The raw milk comes from cows which graze on the natural pastures of the Vaudois Alps and alpine foothills. It is these pastures, rich in wild flowers that create the aroma and provide the unique flavour of L’Etivaz AOP.
The milk from the evening milking is stocked in churns until the following morning, when the cheesemaker skims off the cream with a ladle. The evening milk and morning milk are then poured into the copper cauldron.
The milk, enriched with lactic bacteria obtained from the production centre itself, is gently heated to 32°C over a wood fire. The cheesemaker then adds the rennet, which consists of natural enzymes extracted exclusively from the abomasum of young calves. After stirring the milk for a few minutes the cheesemaker stops the mixer and allows the milk to rest so that it can curdle.
When the milk has curdled, the cheesemaker cuts the curdled mass into ever smaller grains, using a cheese harp. This delicate operation requires a lot of know-how on his part.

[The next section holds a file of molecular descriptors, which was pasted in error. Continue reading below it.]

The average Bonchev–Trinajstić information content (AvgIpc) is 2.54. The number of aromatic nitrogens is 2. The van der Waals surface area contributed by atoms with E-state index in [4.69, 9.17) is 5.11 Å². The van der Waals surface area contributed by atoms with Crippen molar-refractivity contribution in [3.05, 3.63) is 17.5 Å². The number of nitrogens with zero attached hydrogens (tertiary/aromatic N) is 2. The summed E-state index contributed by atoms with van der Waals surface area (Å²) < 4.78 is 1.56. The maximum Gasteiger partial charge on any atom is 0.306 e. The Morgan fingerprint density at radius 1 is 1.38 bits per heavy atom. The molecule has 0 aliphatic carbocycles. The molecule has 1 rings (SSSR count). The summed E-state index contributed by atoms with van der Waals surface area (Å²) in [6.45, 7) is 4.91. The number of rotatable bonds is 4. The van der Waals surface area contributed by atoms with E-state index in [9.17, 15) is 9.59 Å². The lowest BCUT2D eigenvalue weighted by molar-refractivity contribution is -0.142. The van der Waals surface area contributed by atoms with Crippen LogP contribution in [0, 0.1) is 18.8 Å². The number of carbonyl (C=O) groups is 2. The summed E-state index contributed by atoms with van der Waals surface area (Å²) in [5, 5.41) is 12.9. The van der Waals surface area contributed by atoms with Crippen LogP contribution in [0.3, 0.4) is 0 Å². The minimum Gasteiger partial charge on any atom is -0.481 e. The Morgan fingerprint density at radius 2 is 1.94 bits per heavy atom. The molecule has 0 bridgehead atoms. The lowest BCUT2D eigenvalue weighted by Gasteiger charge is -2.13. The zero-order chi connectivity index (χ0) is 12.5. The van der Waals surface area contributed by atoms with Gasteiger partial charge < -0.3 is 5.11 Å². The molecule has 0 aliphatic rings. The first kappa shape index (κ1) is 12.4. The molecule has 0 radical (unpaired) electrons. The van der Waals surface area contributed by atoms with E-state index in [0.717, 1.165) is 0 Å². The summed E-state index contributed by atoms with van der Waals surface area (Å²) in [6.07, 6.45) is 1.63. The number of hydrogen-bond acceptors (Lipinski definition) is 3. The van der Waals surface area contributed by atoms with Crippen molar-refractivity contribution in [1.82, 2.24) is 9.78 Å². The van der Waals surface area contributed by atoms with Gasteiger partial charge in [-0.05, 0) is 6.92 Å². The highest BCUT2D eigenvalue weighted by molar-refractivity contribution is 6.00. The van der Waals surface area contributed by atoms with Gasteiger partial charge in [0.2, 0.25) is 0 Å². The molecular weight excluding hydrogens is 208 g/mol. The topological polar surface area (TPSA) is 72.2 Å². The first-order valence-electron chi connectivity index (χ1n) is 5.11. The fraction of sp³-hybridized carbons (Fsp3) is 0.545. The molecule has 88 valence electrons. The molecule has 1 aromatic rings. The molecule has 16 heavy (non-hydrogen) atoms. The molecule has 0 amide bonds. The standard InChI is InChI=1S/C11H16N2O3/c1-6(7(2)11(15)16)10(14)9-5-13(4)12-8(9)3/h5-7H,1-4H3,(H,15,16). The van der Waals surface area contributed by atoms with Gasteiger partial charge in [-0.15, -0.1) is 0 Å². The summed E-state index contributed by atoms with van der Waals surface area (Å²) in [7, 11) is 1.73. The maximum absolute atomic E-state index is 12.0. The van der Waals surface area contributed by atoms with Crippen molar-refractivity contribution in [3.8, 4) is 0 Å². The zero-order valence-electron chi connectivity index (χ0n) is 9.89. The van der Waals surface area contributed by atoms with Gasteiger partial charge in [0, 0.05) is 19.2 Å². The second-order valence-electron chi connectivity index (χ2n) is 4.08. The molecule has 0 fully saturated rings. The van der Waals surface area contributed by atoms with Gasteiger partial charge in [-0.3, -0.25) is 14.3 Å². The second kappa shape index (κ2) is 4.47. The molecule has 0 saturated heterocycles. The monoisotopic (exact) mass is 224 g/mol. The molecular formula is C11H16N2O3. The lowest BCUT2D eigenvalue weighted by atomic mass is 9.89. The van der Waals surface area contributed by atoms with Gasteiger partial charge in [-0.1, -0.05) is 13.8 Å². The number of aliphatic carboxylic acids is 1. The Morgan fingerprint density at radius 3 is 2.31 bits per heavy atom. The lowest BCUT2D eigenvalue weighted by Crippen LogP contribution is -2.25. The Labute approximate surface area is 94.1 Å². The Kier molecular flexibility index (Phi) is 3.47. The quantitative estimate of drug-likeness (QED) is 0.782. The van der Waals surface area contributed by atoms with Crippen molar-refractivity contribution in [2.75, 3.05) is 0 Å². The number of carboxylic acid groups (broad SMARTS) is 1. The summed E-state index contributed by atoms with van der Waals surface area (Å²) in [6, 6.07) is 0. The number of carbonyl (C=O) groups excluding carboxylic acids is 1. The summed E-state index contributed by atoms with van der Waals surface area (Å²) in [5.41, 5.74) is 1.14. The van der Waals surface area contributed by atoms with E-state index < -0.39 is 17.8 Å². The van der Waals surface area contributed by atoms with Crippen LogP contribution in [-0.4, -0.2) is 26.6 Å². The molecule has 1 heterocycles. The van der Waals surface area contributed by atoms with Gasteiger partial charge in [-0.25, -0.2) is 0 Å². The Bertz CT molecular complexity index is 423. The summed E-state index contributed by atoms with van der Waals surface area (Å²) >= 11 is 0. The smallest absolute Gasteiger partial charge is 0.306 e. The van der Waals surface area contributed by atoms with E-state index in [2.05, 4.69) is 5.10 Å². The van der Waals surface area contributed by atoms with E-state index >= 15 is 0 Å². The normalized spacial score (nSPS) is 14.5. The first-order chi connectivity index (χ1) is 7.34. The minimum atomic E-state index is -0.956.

This mixture of curds and whey, sometimes as much as 1,000 litres at a time, is heated to around 57°C over the fire, under constant stirring. The cauldron is then swung away from the fire on the suspension arm.
The cheesemaker stretches a cheesecloth on a rod, slides it under the curds and lifts out the cheese mass which he then puts into a mould and presses. The wheel of cheese thus formed must subsequently be turned over several times. The producer then puts the L’Etivaz AOP casein mark on it as well as his initials in order to be able to guarantee traceability. The wheels remain in the press until the following morning.
Weighing between 15 and 38 kg, the wheels are rubbed with cheese dairy salt and kept at the alpine production centre for a maximum of 7 days.